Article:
Minister launches new book showing the way to reduce street works headaches

Thursday, February 24, 2011 at 8:51AM

A new book published by Energy Networks Association (ENA) has shown the way for all those who dig up the road how they can reduce the disruption by working together more effectively.  

The book, Partnering: Leading transformational and cultural change has been written by Richard Wakelen of UK Power Networks and Roger Williams of East Sussex County Council. It shows how this was the first partnership of its kind developed in the UK between a local authority, a utility and their respective contractors. Together they solved the challenges brought about by new legislation relating to road and street works. It recounts how these two men overcame the natural antagonism that exists between local authorities and utilities and developed a spirit of partnership that was backed up with real relationship change.  

Launching the book in Westminster this Thursday (24 February), Transport Minister Norman Baker MP will say: “I warmly applaud the spirit of partnership that lies behind this book. It illustrates effectively how strong working relationships between utility companies and highway authorities can make a positive difference to road users, including pedestrians. It shows there is already much good work being taken forward by the sector, and provides a welcome antidote to the simplistic view that more regulation, by itself, will deliver the changes that are needed. I commend the Energy Networks Association’s initiative in publishing this book, and hope that it will receive wide circulation.”  

Richard Wakelen will say: “The partnership has delivered many benefits to residents in East Sussex and all four organisations involved; UK Power Networks, East Sussex County Council, Murphy Limited and May Gurney. It shows how partnering and working together with clarity, commitment and trust, can make a real impact; put simply it makes streets works work.”  

Roger Williams will say: “We know road works that are carried out by utility companies and local authorities are frustrating for people, but they are necessary and people do have to put up with them from time to time.“These types of works mean people enjoy a safe and reliable supply of gas, electricity and water, for example. But what residents and visitors don’t see, are the conflicting demands associated with digging up the roads. There are more than 200 local authorities trying to keep traffic moving freely, and at the same time, around 50 utility companies trying to maintain and extend their networks.   “We’ve heard some horror stories about poorly coordinated work and unnecessary delays, and they do nothing to improve the public’s perception of us. So, we took the opportunity to challenge the status quo and come up with a new and innovative way of doing things.”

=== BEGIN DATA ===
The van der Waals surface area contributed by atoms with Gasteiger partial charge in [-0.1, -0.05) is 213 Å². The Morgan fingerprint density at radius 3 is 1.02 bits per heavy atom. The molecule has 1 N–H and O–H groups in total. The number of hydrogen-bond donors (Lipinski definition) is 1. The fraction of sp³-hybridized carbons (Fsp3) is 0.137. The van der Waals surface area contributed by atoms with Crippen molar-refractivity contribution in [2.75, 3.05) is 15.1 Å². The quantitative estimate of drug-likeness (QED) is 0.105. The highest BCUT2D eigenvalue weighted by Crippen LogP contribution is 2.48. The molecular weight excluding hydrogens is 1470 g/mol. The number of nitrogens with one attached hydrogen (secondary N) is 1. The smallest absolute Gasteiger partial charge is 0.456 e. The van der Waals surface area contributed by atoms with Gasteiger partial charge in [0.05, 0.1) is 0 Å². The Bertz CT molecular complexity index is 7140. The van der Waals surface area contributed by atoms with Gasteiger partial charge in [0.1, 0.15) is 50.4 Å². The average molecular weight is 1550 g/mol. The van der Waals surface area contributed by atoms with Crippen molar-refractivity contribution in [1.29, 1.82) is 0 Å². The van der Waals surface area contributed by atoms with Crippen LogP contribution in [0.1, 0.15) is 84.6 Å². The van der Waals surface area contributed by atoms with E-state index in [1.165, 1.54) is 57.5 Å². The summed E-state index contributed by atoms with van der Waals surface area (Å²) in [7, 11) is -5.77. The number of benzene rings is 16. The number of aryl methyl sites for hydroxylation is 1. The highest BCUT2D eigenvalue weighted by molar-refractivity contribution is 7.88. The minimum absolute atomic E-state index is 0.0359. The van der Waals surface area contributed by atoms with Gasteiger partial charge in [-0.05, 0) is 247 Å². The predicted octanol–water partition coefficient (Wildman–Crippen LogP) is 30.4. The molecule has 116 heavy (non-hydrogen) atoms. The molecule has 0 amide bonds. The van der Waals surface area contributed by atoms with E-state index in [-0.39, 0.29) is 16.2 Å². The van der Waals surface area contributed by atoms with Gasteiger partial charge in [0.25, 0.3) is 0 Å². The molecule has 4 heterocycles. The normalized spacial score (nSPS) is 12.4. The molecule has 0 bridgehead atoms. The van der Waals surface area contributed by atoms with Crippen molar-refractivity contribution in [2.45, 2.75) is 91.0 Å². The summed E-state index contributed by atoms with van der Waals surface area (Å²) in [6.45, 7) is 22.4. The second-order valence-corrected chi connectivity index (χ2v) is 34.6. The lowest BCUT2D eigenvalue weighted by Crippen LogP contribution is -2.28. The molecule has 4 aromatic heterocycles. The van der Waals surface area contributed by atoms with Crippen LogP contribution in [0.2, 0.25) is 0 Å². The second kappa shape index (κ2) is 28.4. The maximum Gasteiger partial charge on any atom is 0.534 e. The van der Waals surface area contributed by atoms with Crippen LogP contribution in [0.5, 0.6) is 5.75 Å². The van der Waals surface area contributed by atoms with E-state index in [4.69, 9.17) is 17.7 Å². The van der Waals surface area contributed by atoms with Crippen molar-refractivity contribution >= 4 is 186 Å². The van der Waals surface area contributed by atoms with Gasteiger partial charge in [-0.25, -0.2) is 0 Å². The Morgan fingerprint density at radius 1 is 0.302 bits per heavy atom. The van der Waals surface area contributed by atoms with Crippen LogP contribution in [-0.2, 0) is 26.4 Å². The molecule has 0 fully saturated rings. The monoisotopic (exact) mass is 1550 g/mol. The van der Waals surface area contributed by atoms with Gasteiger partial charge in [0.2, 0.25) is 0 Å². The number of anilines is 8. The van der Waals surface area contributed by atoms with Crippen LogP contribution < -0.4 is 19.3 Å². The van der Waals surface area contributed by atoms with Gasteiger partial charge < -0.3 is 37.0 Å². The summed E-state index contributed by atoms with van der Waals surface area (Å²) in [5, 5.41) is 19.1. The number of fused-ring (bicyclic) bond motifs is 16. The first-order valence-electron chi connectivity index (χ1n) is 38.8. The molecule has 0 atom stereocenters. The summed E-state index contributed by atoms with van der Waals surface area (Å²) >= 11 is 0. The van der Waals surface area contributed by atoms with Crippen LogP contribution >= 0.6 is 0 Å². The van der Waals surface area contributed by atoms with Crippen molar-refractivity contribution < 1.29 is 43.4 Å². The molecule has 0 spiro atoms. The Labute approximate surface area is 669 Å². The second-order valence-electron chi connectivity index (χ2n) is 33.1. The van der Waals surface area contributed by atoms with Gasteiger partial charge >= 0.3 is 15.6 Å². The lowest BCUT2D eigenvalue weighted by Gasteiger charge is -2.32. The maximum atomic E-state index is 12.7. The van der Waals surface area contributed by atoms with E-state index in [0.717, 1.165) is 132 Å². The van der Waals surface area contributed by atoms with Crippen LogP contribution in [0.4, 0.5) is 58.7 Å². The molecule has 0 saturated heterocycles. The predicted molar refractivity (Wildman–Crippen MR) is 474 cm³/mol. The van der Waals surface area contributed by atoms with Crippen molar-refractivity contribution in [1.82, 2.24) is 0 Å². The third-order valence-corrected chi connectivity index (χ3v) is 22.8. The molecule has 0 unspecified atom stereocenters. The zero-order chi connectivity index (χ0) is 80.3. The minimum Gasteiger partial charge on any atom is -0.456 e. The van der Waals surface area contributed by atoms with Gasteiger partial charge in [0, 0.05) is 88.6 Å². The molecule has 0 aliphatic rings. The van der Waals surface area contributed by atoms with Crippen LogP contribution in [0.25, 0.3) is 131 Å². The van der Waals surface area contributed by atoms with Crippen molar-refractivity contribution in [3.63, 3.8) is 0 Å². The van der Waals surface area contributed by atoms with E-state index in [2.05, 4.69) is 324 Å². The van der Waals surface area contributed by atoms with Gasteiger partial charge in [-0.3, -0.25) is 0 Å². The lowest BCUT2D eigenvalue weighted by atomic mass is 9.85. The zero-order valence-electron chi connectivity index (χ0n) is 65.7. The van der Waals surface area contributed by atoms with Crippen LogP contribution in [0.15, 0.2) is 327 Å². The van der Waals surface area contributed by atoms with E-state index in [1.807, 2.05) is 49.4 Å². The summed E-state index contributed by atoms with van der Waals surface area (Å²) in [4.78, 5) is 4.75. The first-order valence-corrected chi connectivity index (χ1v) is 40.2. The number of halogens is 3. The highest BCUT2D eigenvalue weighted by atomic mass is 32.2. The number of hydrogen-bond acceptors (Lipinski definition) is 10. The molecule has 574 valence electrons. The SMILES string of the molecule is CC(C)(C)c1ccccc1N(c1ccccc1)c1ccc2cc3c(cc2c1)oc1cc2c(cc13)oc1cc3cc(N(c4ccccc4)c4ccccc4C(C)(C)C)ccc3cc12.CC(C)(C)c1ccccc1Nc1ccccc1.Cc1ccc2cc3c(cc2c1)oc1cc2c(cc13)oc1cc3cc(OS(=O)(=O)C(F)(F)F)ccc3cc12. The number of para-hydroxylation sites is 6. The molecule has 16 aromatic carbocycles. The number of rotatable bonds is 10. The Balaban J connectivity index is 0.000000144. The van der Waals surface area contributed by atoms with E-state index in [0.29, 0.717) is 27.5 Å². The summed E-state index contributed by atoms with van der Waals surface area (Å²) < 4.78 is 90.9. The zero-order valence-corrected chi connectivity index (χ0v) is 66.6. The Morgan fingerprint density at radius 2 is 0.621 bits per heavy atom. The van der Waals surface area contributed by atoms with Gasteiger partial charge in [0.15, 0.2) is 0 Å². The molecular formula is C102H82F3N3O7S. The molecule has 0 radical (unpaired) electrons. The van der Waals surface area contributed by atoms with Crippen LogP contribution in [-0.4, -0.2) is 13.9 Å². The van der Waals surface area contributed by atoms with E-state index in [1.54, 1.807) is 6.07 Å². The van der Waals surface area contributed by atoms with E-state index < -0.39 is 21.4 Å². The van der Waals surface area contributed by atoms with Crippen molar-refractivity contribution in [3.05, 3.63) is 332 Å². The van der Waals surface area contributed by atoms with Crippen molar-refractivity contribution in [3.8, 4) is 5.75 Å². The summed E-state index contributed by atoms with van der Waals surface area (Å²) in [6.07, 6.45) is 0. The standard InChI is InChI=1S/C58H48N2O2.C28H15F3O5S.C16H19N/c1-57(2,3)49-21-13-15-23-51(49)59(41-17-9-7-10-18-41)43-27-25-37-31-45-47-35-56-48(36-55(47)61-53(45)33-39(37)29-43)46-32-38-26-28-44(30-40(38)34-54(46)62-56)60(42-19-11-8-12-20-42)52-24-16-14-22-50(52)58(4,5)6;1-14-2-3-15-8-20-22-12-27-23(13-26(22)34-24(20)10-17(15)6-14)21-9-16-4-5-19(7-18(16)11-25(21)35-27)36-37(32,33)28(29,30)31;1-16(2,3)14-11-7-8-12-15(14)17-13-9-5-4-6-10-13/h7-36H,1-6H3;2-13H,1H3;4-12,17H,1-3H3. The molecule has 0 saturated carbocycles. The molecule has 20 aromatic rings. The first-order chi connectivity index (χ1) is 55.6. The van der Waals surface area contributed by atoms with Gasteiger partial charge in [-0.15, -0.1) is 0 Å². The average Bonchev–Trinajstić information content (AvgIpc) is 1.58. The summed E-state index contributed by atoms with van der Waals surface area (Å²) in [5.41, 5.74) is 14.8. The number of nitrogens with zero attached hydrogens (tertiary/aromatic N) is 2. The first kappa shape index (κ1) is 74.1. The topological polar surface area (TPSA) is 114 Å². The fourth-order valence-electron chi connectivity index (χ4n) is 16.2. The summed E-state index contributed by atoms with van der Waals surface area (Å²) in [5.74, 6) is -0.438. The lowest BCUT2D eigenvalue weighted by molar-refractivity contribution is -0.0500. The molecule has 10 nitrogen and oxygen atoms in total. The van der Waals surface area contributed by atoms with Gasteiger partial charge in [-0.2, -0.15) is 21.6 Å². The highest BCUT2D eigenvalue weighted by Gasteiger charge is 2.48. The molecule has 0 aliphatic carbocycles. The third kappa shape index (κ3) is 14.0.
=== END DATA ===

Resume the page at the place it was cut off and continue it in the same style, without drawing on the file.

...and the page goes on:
David Smith Chief Executive of ENA will say: “Given the political interest and social impact of increasing traffic congestion at a time of continuing investment by utilities and local authorities on essential works in the highway, it is refreshing to read the story of how two people decided to do something new and innovative to meet these challenges. We are proud to publish this book.”  

The book is being published and launched with support from sponsors, UK Power Networks, May Gurney, Murphy Limited, Enzen and the National Joint Utilities Group (NJUG).  

ENDS  

Notes to editors  

1. A pdf of the book can be downloaded from here.  

2. The event is taking place on Great George Street, Westminster, London and any journalists wishing to attend should contact [email protected].  

3. ENA represents the ‘wires and pipes’ transmission and distribution network operators for gas and electricity in the UK and Ireland.  

For further information please contact:  
Tim Field, Press and Public Affairs Executive  
Energy Networks Association  
E: [email protected]  
T: +44 (0)207 706 5157  
M: +44 (0)7725 372 758  
W: www.energynetworks.org